20. After Excel starts, press Alt+F11 to open the Visual Basic Editor.

  21. In the Project Explorer, double-click Sheet1 and add a property procedure to call the Visual Studio Tools for the Office system (3.0) procedures.

    Property Get VSTOAssembly() As SayHelloCS.Sheet1
        Set VSTOAssembly = GetManagedClass(Me)
    End Property
    
    
  22. In the code associated with Sheet1, modify the SayHello macro to call into Visual Studio Tools for the Office system (3.0) from VBA. Add VSTOAssembly.SayHelloVSTO after the line with the MsgBox statement.

    Sub SayHello()
        MsgBox "Hello from VBA."
        VSTOAssembly.SayHelloVSTO
    End Sub
    
    
  23. With the cursor inside the SayHello procedure, press F5 to run the SayHello procedure.

As discussed earlier, Visual C# does not provide the same facilities as Visual Basic for creating COM visible classes and interfaces. The .NET Framework facilities that help enable COM interoperability are located in the InteropServices namespace. To simplify statements, it is helpful to add a using directive that refers to System.Runtime.InteropServices. The InteropServices namespace defines the attributes needed to mark a class as visible for COM and to specify the type of class interface to generate for a class exposed to COM callers.

You must override GetAutomationObject so that VBA sees the interface associated with Sheet1 (ISheet1) rather than the Automation object associated with a generic Microsoft.Office.Tools.Excel.Worksheet. That is, you want it to see the Visual Studio Tools for the Office system (3.0) worksheet object rather than the native interop worksheet. To experiment with this, replace return this; in GetAutomationObject with return base.GetAutomationObject();.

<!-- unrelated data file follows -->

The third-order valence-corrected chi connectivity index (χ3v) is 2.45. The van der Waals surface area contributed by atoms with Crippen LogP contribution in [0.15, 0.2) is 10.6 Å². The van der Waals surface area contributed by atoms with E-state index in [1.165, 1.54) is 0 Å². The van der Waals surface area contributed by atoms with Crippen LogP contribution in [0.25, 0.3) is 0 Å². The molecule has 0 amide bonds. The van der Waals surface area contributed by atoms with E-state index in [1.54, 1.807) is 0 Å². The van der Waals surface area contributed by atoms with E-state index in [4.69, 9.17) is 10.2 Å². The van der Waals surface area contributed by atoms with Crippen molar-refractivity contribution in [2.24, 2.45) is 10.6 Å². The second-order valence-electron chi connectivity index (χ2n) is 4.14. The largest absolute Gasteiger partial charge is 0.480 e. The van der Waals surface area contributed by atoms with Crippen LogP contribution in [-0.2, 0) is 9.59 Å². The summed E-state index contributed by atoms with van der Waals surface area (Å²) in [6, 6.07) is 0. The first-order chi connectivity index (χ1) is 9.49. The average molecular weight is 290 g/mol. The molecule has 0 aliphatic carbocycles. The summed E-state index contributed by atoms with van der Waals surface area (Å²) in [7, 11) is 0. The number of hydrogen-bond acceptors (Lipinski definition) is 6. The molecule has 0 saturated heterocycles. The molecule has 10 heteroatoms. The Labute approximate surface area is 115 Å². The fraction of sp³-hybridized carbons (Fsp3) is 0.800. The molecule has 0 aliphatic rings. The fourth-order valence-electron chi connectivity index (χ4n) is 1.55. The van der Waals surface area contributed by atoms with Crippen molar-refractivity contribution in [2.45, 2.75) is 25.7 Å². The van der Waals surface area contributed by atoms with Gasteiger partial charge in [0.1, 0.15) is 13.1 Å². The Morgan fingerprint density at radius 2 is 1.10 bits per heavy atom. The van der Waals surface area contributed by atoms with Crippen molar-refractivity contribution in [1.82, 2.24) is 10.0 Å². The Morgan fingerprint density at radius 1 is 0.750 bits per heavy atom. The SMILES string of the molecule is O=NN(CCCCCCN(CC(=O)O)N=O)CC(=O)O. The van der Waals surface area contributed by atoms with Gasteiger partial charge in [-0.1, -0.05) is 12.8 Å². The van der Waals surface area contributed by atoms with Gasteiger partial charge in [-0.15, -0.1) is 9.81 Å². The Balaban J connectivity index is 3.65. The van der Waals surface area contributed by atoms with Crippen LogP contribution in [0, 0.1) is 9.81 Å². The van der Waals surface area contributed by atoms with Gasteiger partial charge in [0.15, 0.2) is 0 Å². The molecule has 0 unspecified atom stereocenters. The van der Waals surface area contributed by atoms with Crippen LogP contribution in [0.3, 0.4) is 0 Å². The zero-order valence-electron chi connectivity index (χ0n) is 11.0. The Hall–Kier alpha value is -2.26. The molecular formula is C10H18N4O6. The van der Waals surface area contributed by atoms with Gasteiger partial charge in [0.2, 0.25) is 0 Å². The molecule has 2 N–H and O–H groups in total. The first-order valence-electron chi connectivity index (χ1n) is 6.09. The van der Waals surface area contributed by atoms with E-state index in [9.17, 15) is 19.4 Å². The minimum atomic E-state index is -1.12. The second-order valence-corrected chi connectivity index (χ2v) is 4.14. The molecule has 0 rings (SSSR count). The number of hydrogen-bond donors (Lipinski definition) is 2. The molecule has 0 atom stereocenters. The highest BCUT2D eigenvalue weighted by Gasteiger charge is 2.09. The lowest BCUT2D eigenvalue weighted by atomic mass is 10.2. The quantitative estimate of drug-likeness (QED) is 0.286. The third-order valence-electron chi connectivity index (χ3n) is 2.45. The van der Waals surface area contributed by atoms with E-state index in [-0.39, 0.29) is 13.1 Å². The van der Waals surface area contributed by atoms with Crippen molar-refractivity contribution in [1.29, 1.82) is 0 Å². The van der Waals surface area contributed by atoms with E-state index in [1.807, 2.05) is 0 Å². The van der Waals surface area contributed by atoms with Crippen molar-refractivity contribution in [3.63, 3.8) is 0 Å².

After you implement all of the methods that Visual Studio Tools for the Office system (3.0) should expose to VBA, create an interface to expose to COM. Make this interface public and visible to COM. You can easily create an interface by using the Refactor feature of Visual Studio. Figures 3 and 4 both show this. To review, see Steps 15-17 of the Visual C# Quick Start.

Unlike Visual Basic, in Visual C#, the VBA interoperability feature exposes only one property in the Design view of a host object (such as Sheet1.cs). Because you must manually expose a class to COM in Visual C#, there is no EnableComCallers property. The only property available is the ReferenceAssemblyFromVbaProject property. As explained in the Visual Basic example, setting the ReferenceAssemblyFromVbaProject property to True eliminates the need to set the reference to the Visual Studio Tools for the Office system (3.0) assembly manually from within the Visual Basic Editor. Additionally, when this property is set to True, Visual Studio Tools for the Office system (3.0) embeds a type library into the assembly at build time.

With the 2007 Microsoft Office system, companies may have updated their VBA applications created for Microsoft Office 2003. Although their applications still work in the 2007 Office environment, depending on the application, there could be several opportunities available to enhance the Microsoft Office solution. For example, the 2007 release deprecates command bars in favor of the new Microsoft Office Fluent UI. If your Office 2003 solution uses command bars extensively, you may prefer to create your own customized Office Fluent Ribbon.

For example, Figure 5 shows the interface of a sample application. This application, originally created for Microsoft Office Excel 2003 with VBA, uses command bar controls to provide a UI. The SayHello menu item displays a message box that says "Hello from VBA". The Say Goodbye menu item displays a message box that says "Goodbye from VBA".